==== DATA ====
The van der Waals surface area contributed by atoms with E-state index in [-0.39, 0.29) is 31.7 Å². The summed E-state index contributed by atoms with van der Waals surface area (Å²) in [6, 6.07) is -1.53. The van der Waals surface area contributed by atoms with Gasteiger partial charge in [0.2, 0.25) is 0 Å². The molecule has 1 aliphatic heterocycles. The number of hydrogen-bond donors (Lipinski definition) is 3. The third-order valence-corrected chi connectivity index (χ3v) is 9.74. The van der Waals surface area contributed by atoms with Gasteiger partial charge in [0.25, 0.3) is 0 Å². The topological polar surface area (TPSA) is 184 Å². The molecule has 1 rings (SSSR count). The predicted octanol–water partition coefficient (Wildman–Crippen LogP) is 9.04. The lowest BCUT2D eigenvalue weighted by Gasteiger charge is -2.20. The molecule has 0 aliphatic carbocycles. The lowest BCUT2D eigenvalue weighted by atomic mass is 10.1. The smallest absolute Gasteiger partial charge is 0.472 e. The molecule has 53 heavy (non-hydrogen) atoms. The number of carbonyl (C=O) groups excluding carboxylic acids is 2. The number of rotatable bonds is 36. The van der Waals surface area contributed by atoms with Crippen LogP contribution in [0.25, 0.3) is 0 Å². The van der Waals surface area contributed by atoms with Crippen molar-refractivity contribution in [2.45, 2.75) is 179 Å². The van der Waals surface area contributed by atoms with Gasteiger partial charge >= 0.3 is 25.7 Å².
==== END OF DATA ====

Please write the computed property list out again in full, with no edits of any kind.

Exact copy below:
The van der Waals surface area contributed by atoms with E-state index in [-0.39, 0.29) is 31.7 Å². The summed E-state index contributed by atoms with van der Waals surface area (Å²) in [6, 6.07) is -1.53. The van der Waals surface area contributed by atoms with Gasteiger partial charge in [0.2, 0.25) is 0 Å². The molecule has 1 aliphatic heterocycles. The number of hydrogen-bond donors (Lipinski definition) is 3. The third-order valence-corrected chi connectivity index (χ3v) is 9.74. The van der Waals surface area contributed by atoms with Gasteiger partial charge in [0.25, 0.3) is 0 Å². The topological polar surface area (TPSA) is 184 Å². The molecule has 1 rings (SSSR count). The predicted octanol–water partition coefficient (Wildman–Crippen LogP) is 9.04. The lowest BCUT2D eigenvalue weighted by Gasteiger charge is -2.20. The molecule has 0 aliphatic carbocycles. The lowest BCUT2D eigenvalue weighted by atomic mass is 10.1. The smallest absolute Gasteiger partial charge is 0.472 e. The molecule has 53 heavy (non-hydrogen) atoms. The number of carbonyl (C=O) groups excluding carboxylic acids is 2. The number of rotatable bonds is 36. The van der Waals surface area contributed by atoms with Crippen LogP contribution in [0.25, 0.3) is 0 Å². The van der Waals surface area contributed by atoms with Crippen molar-refractivity contribution in [2.45, 2.75) is 179 Å². The van der Waals surface area contributed by atoms with Gasteiger partial charge >= 0.3 is 25.7 Å².